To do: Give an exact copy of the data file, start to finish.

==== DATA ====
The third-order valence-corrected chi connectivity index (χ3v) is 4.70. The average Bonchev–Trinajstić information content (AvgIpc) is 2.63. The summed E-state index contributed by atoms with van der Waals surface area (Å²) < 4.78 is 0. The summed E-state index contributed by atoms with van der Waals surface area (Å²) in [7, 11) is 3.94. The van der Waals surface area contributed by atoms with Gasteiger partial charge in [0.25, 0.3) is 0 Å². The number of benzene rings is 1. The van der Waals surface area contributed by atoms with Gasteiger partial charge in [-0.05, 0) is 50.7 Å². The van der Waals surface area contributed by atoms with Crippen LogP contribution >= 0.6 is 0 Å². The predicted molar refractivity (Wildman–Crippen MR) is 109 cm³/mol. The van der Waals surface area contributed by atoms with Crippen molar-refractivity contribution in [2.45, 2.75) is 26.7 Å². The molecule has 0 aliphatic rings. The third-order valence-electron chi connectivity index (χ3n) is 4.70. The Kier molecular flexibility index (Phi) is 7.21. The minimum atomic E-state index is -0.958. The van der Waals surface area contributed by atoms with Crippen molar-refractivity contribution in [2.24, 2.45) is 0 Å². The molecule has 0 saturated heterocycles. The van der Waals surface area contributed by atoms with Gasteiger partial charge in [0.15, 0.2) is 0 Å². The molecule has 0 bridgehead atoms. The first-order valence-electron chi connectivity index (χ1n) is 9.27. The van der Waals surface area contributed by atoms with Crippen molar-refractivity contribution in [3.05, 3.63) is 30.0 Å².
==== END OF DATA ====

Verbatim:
The third-order valence-corrected chi connectivity index (χ3v) is 4.70. The average Bonchev–Trinajstić information content (AvgIpc) is 2.63. The summed E-state index contributed by atoms with van der Waals surface area (Å²) < 4.78 is 0. The summed E-state index contributed by atoms with van der Waals surface area (Å²) in [7, 11) is 3.94. The van der Waals surface area contributed by atoms with Gasteiger partial charge in [0.25, 0.3) is 0 Å². The number of benzene rings is 1. The van der Waals surface area contributed by atoms with Gasteiger partial charge in [-0.05, 0) is 50.7 Å². The van der Waals surface area contributed by atoms with Crippen LogP contribution >= 0.6 is 0 Å². The predicted molar refractivity (Wildman–Crippen MR) is 109 cm³/mol. The van der Waals surface area contributed by atoms with Crippen molar-refractivity contribution in [2.45, 2.75) is 26.7 Å². The molecule has 0 aliphatic rings. The third-order valence-electron chi connectivity index (χ3n) is 4.70. The Kier molecular flexibility index (Phi) is 7.21. The minimum atomic E-state index is -0.958. The van der Waals surface area contributed by atoms with Crippen molar-refractivity contribution in [2.24, 2.45) is 0 Å². The molecule has 0 saturated heterocycles. The van der Waals surface area contributed by atoms with Gasteiger partial charge in [0.15, 0.2) is 0 Å². The molecule has 0 bridgehead atoms. The first-order valence-electron chi connectivity index (χ1n) is 9.27. The van der Waals surface area contributed by atoms with Crippen molar-refractivity contribution in [3.05, 3.63) is 30.0 Å².